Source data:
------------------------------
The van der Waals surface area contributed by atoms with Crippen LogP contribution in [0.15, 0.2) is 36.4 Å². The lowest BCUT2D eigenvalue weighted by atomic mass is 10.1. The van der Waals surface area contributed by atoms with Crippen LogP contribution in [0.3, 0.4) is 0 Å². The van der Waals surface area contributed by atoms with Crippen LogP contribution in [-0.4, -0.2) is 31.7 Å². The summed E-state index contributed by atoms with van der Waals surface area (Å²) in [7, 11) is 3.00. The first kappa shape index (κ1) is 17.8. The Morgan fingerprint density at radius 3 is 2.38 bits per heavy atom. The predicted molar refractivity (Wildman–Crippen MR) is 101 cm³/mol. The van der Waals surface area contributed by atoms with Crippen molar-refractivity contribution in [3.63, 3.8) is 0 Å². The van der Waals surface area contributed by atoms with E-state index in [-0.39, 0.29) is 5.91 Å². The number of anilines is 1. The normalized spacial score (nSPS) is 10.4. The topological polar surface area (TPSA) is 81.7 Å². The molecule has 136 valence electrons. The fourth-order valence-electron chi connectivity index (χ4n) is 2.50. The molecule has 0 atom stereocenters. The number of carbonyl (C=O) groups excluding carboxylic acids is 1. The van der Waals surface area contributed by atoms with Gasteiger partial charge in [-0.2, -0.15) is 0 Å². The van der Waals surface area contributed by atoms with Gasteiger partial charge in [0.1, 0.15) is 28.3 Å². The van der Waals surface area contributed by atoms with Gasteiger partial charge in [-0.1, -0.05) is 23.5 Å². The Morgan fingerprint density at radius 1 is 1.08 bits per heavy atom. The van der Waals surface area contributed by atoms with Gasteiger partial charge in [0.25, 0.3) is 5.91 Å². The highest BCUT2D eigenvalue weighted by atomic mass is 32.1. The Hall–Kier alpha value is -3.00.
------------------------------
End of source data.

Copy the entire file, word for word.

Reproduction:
The van der Waals surface area contributed by atoms with Crippen LogP contribution in [0.15, 0.2) is 36.4 Å². The lowest BCUT2D eigenvalue weighted by atomic mass is 10.1. The van der Waals surface area contributed by atoms with Crippen LogP contribution in [0.3, 0.4) is 0 Å². The van der Waals surface area contributed by atoms with Crippen LogP contribution in [-0.4, -0.2) is 31.7 Å². The summed E-state index contributed by atoms with van der Waals surface area (Å²) in [7, 11) is 3.00. The first kappa shape index (κ1) is 17.8. The Morgan fingerprint density at radius 3 is 2.38 bits per heavy atom. The predicted molar refractivity (Wildman–Crippen MR) is 101 cm³/mol. The van der Waals surface area contributed by atoms with Crippen molar-refractivity contribution in [3.63, 3.8) is 0 Å². The van der Waals surface area contributed by atoms with E-state index in [-0.39, 0.29) is 5.91 Å². The number of anilines is 1. The normalized spacial score (nSPS) is 10.4. The topological polar surface area (TPSA) is 81.7 Å². The molecule has 136 valence electrons. The fourth-order valence-electron chi connectivity index (χ4n) is 2.50. The molecule has 0 atom stereocenters. The number of carbonyl (C=O) groups excluding carboxylic acids is 1. The van der Waals surface area contributed by atoms with Gasteiger partial charge in [-0.2, -0.15) is 0 Å². The van der Waals surface area contributed by atoms with Gasteiger partial charge in [0.1, 0.15) is 28.3 Å². The van der Waals surface area contributed by atoms with Gasteiger partial charge in [-0.1, -0.05) is 23.5 Å². The Morgan fingerprint density at radius 1 is 1.08 bits per heavy atom. The van der Waals surface area contributed by atoms with Gasteiger partial charge in [0.25, 0.3) is 5.91 Å². The highest BCUT2D eigenvalue weighted by atomic mass is 32.1. The Hall–Kier alpha value is -3.00.